Note from TranslatingCuba.com: The video is not translated into English. The gist of message (other than what is obvious from the images) is that things in Cuba haven’t changed for ordinary people since the announcement of the reestablishment of US-Cuba relations.
Ivan Garcia, 16 October 2015 — Seated at the helm of his polished 1958 Impala convertible, Eduardo Colón, a private taxi driver, listens to Adele’s concert on his player, while he waits for the marriage of an American couple outside the Saratoga Hotel, very close to the National Capitol in the heart of Havana.
The couple arrives with relaxed tourist faces, wide-brimmed sombreros, video camera in hand, and before climbing aboard the ancient Chevrolet, they take a selfie with the car in the background.
If anyone has benefited from the more than 100,000 Americans who have visited Cuba since the December 17 thaw, there’s no doubt that private taxicab drivers are at the top of the list.
“Speaking economically, since the Day of San Lázaro* last year, things have gone better for me. Especially with the Americans. For a couple of hours’ drive around the city, they pay me up to 60 chavitos (65 CUCs, “dollars”), Eduardo pointed out.
The owners of homes for rent and private restaurants in the medium- to high-price range in the usual tourist zones in the capital are earning more money.
“I rent three rooms at 30 CUCs a night. And in 2015, of the 17 people who rented from me, 11 were from the U.S. When the bonanza begins, the infrastructure of hospitality, gastronomy and transport is going to collapse. For me I’m doing well, but I admit that the markets continue to be short on supplies and telephone calls to the U.S. are still very expensive,” said Elsa, the owner of a spacious house.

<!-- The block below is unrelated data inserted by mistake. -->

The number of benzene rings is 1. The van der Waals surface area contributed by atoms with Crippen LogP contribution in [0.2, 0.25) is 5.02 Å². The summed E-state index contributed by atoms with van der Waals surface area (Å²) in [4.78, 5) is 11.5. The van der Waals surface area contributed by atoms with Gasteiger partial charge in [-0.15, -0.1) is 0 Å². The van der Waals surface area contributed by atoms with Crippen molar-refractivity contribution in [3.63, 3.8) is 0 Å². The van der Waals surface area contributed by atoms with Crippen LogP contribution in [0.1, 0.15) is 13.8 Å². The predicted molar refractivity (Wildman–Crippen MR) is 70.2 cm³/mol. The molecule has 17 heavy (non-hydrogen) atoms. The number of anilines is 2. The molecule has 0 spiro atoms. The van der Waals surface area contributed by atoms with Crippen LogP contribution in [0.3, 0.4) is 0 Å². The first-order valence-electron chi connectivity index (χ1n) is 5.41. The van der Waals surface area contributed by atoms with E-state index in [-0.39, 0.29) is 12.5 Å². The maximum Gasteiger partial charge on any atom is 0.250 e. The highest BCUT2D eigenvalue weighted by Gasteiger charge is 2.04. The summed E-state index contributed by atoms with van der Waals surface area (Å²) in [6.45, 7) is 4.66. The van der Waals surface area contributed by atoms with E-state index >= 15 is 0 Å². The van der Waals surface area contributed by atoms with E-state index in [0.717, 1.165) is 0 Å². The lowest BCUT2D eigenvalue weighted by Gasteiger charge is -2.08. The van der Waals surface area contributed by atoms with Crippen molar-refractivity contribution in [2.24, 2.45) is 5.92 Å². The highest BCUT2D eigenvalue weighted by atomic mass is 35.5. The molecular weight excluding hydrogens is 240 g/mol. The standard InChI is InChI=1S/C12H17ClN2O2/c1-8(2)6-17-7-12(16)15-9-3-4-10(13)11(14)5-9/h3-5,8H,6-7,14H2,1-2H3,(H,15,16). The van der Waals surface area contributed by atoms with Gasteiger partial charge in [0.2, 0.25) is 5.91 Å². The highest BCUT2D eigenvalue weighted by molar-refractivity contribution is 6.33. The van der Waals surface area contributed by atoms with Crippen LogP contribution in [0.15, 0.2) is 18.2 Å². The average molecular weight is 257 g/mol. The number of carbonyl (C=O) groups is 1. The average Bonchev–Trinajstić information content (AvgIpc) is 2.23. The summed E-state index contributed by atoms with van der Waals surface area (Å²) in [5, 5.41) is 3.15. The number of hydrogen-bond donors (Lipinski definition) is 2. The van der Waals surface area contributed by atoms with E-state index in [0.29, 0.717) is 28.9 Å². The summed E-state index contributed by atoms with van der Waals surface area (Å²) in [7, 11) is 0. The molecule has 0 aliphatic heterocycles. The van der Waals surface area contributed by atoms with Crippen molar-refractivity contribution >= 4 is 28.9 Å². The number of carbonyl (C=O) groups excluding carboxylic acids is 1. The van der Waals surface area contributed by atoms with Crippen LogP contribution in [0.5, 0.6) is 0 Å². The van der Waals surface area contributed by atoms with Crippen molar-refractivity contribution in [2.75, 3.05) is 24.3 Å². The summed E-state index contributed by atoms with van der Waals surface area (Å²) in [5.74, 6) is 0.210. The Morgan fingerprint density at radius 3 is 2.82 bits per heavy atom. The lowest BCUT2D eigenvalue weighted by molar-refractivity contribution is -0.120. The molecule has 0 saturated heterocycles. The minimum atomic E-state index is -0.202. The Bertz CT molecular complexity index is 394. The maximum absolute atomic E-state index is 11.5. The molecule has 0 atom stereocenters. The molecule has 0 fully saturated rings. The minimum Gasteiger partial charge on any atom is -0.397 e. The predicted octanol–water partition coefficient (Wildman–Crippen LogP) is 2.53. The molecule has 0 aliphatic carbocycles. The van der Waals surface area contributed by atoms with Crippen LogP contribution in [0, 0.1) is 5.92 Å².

For Onilio, almost ten months after the Americans, neighbors to the north, stopped being enemy número uno, the balance of positive things is little.
“I work hard at selling illegal cigars to tourists. I notice that there are more Americans, who are cooler and who help the clandestine cigars-and-rum business. But it still isn’t very good,” said a seller in the Hotel Inglaterra vicinity.
Kirenia, a prostitute, doesn’t think that Amercian affluence has caused an increase in prices. “It’s still the same: 50 or 60 bucks for a night. If the client looks like he’s well-heeled, you can ask for a hundred. But up to now the Americans I’ve seen aren’t coming in waves to link up with whores.”
For most of the people interviewed, the scene hasn’t changed too much. “It’s more peel than potato. For those who do business downtown, where the rich foreigners are, things are going better. But for those who live far from the center of Havana, life is the same,” states the proprietor of a private bar.
Still Yasmani has noted benefits. He has a bar that offers tapas, and he rents out five rooms with a spectacular view of the Malecón for 35 CUCs a night.
“I do business with Airbnb, and I almost always have clients,” he affirms. The State hotels, mainly administered by military companies, can’t complain either. “This year we are cheek to jowl (full), comments Eusebio, a receptionist at a hostel in Old Havana.
In restaurants like Los Nardos, a joint venture between home hotels and the State at kilometer zero** in Havana, it’s almost impossible to get a reservation for dinner.